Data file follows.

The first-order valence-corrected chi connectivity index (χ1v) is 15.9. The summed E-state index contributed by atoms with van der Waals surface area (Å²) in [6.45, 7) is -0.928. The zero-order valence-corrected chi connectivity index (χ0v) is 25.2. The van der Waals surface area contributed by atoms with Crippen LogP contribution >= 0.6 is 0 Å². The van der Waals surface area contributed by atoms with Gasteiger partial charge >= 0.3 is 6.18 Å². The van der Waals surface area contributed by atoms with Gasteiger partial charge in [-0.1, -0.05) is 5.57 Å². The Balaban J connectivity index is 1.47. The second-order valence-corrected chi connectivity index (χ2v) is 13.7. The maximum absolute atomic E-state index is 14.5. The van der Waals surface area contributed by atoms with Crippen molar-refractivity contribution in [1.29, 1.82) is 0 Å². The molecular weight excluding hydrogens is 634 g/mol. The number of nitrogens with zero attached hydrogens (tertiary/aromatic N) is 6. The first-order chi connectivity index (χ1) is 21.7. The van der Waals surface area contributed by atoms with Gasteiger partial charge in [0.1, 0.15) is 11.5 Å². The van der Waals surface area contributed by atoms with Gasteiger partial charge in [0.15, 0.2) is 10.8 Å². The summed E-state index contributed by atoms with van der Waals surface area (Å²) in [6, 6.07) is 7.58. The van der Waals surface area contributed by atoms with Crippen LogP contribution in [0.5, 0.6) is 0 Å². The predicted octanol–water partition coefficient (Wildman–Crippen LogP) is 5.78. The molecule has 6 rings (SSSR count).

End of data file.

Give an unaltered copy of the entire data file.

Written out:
The first-order valence-corrected chi connectivity index (χ1v) is 15.9. The summed E-state index contributed by atoms with van der Waals surface area (Å²) in [6.45, 7) is -0.928. The zero-order valence-corrected chi connectivity index (χ0v) is 25.2. The van der Waals surface area contributed by atoms with Crippen LogP contribution >= 0.6 is 0 Å². The van der Waals surface area contributed by atoms with Gasteiger partial charge >= 0.3 is 6.18 Å². The van der Waals surface area contributed by atoms with Gasteiger partial charge in [-0.1, -0.05) is 5.57 Å². The Balaban J connectivity index is 1.47. The second-order valence-corrected chi connectivity index (χ2v) is 13.7. The maximum absolute atomic E-state index is 14.5. The van der Waals surface area contributed by atoms with Crippen molar-refractivity contribution in [1.29, 1.82) is 0 Å². The molecular weight excluding hydrogens is 634 g/mol. The number of nitrogens with zero attached hydrogens (tertiary/aromatic N) is 6. The first-order chi connectivity index (χ1) is 21.7. The van der Waals surface area contributed by atoms with Gasteiger partial charge in [0.1, 0.15) is 11.5 Å². The van der Waals surface area contributed by atoms with Gasteiger partial charge in [0.15, 0.2) is 10.8 Å². The summed E-state index contributed by atoms with van der Waals surface area (Å²) in [6, 6.07) is 7.58. The van der Waals surface area contributed by atoms with Crippen LogP contribution in [0.5, 0.6) is 0 Å². The predicted octanol–water partition coefficient (Wildman–Crippen LogP) is 5.78. The molecule has 6 rings (SSSR count).